I am not talking about cutouts for tall components. I don't think they are for ventilation as they are often covered with manufacturer labels.
Advantages of holes in shield:
- Allows some air flow for better heat dissipation. This is the primary reason.
- Less weight.
Small holes don't really compromise the shield, as long as the holes are significantly smaller than the wavelength of what you want the shield to attenuate.
As a aside, you won't ever see long slots in RF shields. If a larger overall opening is desired, it will be accomplished with a array of holes. The shield is then still a mesh in that area, which is mostly as good as solid, as long as the individual holes are small compared to the wavelength.
A single long and thin slot is actually a antenna. Imagine a conducting sheet with RF current flowing in one dimension. A slot perpendicular to the current flow has the same characteristics as a dipole antenna. In fact, such things are called slot antennas. Obviously it would be bad to add slot antennas to something intended to be a shield.
Good answers here already but I would also add, holes also significantly change the thermal/mechanical properties of the shield.
As you know, when metal gets hot it expands, similarly, it shrinks as it cools.
If a "can" type EMI shield is soldered down to the PCB, and said shield is solid, that will introduce a significant difference in expansion rates between the PCB and the shield.
This can cause effects like:
- Failure of the solder joints holding down the shield,
- Tearing the solder down pads off the board,
- Warping of the board, with possible resultant intermittent/failing connections elsewhere,
- Audible popping of the shield as internal stresses are redistributed. (This can also introduce a concussion shock to the joints and PCB.)
- The shield to dislodge.
This can be a significant issue if the EMI shield is soldered down during normal manufacturing where the boards are pre-heated before the solder flow phase. When the board cools again, a residual stress will be introduced. Boards can actually come out with quite the curve or warp in them.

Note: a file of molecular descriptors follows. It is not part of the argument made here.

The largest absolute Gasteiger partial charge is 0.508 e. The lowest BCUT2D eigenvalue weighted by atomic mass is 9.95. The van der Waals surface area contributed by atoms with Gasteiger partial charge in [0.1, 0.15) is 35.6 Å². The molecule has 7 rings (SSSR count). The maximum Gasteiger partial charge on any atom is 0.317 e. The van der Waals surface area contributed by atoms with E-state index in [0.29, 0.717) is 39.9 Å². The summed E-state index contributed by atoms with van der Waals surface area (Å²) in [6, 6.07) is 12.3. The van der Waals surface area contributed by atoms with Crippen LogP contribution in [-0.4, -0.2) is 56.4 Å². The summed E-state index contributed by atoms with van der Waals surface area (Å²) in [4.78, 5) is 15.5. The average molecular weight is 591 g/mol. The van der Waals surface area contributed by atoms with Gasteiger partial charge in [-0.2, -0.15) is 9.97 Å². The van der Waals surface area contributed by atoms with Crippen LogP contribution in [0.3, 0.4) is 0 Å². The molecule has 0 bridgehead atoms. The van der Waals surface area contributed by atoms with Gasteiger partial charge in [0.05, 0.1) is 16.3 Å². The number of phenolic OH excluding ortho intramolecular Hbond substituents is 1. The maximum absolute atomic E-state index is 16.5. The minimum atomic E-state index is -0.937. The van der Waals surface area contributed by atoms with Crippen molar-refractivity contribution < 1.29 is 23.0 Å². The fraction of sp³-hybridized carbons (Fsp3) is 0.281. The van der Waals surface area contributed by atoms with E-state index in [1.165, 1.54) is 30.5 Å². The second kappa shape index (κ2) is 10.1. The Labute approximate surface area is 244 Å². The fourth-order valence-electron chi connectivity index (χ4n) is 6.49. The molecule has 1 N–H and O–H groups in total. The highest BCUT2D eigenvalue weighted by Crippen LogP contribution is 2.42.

Shields with nicely laid out holes also look much "cooler".
Providing holes will provide shielding while saving on material costs.
Presence of holes doesn't mean that RF signals will pass un-attenuated. There is a cut off frequency for the given perforation dimension. In terms of wavelength, it becomes:
Cut off wavelength = 3.142 * radius of hole (for circular perforations)
For a 2.4 GHz wave, wavelength = 12.5 cm
Thus a hole smaller than 12.5/3.142 cm = 3.98 cm in dia will attenuate the RF signals.
In a lot of cases, shielding is required against 50/60 Hz line noise or some hundreds of kHz noise coming from a switching regulator. In this case, even a much bigger hole can provide shielding while effectively saving on material costs and making the system light-weight.
They may be for cleaning.
I have designed a few small RF shields like this. We always use small round holes similar to those shown in some of the pictures above. The shields are soldered in place during the normal reflow process at the same time as all of the other components on the board. After reflow the boards are cleaned using high pressure water jets (or sometimes solvents) to remove flux residue and other contaminants. Without holes in the lid, areas underneath the shield would not get properly washed.
An un-holey shield will obviously provide even better shielding and avoid problems with something shielded being nearer to the shield than the hole diameter (which is said to impair the shielding effect) - but will make any forced air or convection cooling ineffective (excepting whatever heat is transferred to the shielding material by convection within the shielding enclosure).
Also, larger holes allow positioning adjustment facilities (trimmer caps and pots) beneath a hole so they are accessible without removing part of the shielding - which is important since some circuitry will be inherently out of tune with the shield gone and/or hard to adjust because it will catch massive interference.